BANGKOK: Thailand’s police cracked down on a scam syndicate and arrested nine suspects including two Malaysians who allegedly lured more than 50 victims into an investment scheme, causing losses of about 800 million baht (RM 105.26 million).

Commander of Economic Crime Suppression Division, Pol. Maj. Gen. Puttidej Bunkrapue said a 42-year-old Malaysian man, believed to be the mastermind of the syndicate, was arrested in Sadao, Songkhla, on March 6.

Another man – a 26-year-old with a criminal record in Malaysia – along with his 30-year-old Thai girlfriend, were arrested in Bangkok the following day.

He said the arrested Malaysian men and the Thai woman were believed to be part of a transnational syndicate operating across Thailand, Malaysia, and Cambodia.

“The syndicate is estimated to have more than 5 billion baht (RM657.90 million) circulating within its network.

“Initial investigation found the syndicate lured and defrauded more than 50 victims, mostly women. Some of the victims transferred between 10 and 15 million baht at a time.

“A Thai elderly woman suffered the highest loss, at 50 million baht (RM6.58 million),” he told Bernama.

Puttidej added the two Malaysians are facing charges that include fraud, computer crimes, and technology crimes, which could result in prison sentences of up to five years.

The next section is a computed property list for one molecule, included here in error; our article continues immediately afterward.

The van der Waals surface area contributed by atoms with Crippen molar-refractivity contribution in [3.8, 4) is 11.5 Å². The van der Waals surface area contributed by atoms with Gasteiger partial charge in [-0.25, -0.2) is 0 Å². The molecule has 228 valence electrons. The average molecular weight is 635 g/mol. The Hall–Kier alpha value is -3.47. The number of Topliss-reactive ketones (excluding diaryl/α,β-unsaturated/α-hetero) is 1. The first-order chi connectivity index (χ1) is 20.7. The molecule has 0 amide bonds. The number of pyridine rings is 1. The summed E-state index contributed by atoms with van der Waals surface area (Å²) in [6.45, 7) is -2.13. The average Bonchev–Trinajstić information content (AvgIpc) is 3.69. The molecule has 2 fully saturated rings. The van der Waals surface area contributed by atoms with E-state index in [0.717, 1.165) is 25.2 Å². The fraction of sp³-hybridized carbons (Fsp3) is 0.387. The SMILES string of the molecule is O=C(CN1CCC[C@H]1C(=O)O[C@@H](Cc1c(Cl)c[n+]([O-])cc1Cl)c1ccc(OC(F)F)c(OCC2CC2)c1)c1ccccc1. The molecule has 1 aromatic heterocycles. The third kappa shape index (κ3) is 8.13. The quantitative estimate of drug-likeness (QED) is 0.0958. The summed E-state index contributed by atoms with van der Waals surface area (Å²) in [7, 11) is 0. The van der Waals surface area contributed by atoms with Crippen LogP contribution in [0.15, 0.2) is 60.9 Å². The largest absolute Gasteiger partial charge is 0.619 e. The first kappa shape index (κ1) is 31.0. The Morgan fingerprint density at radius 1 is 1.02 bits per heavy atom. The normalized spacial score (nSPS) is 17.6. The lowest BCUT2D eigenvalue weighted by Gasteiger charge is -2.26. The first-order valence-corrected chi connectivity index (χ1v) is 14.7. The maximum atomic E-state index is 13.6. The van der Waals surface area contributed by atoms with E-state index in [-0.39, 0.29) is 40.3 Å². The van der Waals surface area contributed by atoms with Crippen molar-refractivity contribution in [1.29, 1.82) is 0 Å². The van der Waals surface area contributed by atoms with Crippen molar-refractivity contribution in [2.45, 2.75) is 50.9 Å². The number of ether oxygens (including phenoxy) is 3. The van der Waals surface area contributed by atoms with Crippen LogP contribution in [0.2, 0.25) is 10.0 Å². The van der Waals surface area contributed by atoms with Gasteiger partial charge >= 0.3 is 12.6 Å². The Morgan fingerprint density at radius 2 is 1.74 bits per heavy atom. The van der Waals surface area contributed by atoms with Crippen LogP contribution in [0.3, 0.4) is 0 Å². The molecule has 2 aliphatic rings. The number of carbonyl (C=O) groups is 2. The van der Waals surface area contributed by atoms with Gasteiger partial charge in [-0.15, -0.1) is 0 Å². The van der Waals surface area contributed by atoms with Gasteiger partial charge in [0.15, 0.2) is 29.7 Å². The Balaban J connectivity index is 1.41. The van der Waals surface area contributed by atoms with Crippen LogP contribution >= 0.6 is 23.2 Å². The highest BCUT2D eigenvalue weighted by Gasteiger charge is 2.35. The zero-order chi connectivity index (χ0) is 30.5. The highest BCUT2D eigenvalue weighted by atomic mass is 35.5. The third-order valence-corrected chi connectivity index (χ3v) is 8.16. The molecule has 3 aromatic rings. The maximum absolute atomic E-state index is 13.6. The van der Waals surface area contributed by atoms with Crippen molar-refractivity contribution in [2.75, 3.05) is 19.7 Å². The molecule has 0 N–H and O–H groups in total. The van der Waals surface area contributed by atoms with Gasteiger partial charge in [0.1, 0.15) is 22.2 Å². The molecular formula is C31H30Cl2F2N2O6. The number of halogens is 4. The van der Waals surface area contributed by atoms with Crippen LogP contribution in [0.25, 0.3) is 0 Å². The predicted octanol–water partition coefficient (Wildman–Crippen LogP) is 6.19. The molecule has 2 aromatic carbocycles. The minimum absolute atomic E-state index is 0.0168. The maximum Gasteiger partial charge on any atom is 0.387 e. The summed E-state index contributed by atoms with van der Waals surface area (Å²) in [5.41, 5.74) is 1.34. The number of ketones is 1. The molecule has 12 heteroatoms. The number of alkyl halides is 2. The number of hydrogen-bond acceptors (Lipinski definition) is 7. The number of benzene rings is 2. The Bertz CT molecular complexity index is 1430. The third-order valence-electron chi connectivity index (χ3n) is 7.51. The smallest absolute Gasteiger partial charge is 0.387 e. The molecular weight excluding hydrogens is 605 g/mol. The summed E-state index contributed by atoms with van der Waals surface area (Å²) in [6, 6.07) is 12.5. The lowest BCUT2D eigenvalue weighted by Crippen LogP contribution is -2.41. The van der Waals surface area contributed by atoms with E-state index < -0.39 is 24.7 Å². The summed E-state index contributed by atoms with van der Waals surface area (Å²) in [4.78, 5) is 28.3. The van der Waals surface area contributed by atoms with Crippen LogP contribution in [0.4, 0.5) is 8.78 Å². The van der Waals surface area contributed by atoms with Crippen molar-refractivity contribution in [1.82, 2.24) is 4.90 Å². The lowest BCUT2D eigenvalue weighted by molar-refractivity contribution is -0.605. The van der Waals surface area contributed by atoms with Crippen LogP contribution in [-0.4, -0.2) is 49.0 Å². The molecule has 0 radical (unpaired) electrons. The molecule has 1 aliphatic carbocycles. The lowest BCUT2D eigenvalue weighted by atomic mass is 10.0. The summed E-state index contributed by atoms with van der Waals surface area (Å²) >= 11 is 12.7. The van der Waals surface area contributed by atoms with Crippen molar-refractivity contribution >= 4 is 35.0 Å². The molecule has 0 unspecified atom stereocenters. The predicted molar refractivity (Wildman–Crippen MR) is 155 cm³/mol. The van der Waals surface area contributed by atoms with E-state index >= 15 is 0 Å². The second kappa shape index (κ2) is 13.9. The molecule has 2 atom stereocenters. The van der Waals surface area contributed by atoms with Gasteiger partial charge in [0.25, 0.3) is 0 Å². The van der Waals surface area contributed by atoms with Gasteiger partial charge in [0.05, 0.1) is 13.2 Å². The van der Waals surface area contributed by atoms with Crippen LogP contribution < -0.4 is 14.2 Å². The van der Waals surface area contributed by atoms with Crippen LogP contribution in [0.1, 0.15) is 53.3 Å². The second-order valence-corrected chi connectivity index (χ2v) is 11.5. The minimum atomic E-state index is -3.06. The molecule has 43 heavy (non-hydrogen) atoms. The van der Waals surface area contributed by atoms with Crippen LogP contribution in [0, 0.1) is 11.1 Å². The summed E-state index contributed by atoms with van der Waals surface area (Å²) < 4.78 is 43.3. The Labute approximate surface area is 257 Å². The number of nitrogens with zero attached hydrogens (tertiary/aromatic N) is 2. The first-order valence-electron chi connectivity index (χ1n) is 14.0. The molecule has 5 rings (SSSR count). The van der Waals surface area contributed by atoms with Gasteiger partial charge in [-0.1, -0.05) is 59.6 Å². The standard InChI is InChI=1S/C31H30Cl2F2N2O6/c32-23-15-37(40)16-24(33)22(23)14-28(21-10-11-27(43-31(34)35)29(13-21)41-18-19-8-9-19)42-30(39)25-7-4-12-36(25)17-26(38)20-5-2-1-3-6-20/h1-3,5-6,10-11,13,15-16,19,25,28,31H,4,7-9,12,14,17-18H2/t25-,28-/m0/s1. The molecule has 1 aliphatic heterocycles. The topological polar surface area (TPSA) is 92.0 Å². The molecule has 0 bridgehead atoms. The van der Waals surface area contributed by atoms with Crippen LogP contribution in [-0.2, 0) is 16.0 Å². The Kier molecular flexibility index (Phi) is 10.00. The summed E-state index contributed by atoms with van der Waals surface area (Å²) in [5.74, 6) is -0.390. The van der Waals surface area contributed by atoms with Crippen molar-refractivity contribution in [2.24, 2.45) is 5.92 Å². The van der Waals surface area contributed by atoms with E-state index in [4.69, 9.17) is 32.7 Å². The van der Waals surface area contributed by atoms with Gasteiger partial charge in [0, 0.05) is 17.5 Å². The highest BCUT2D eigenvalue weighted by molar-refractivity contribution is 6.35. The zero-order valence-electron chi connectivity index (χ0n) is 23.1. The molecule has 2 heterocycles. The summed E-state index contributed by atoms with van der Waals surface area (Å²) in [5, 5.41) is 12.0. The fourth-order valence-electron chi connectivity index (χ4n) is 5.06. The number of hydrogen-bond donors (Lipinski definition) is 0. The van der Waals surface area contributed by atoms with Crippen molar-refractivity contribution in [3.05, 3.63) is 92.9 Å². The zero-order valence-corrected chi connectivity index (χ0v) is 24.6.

Additionally, they may face charges of transnational organised crime, which carries a maximum sentence of up to 15 years in prison, he said.

Investigation revealed the syndicate’s reach across multiple countries in Southeast Asia including Cambodia, Thailand, and Malaysia, as well as Hong Kong.

The 42-year-old Malaysian man, believed to be the mastermind of the syndicate, frequently traveled between Malaysia, Thailand, and Cambodia. Additionally, investigators found IP addresses and financial transactions linked to the syndicate in Hong Kong.

Puttidej said police seized 84 bank accounts containing more than 20 million baht in total as well as 20 crypto accounts.

“Police also seized 33 computers, 65 mobile phones, and a collection of luxury goods, including cars, branded bags, and watches,” he said.

He added that the court issued arrest warrants for more than 50 suspects including eight Malaysians and one Indonesian allegedly involved in the syndicate.

“We are seeking cooperation from Malaysian police to hunt down more suspects,” Puttidej said.

The victims were lured to invest in a fake application called “Nichare”. The app promised easy profits and allowed initial withdrawals to build trust.

However, when victims attempted to withdraw larger amounts later, they were met with roadblocks. The scammers then pressured them to pay additional fees, including guarantee fees and taxes, supposedly to unlock their original investments.

This predatory tactic ultimately led many victims to file complaints. - Bernama

Clickable Image
Clickable Image
Clickable Image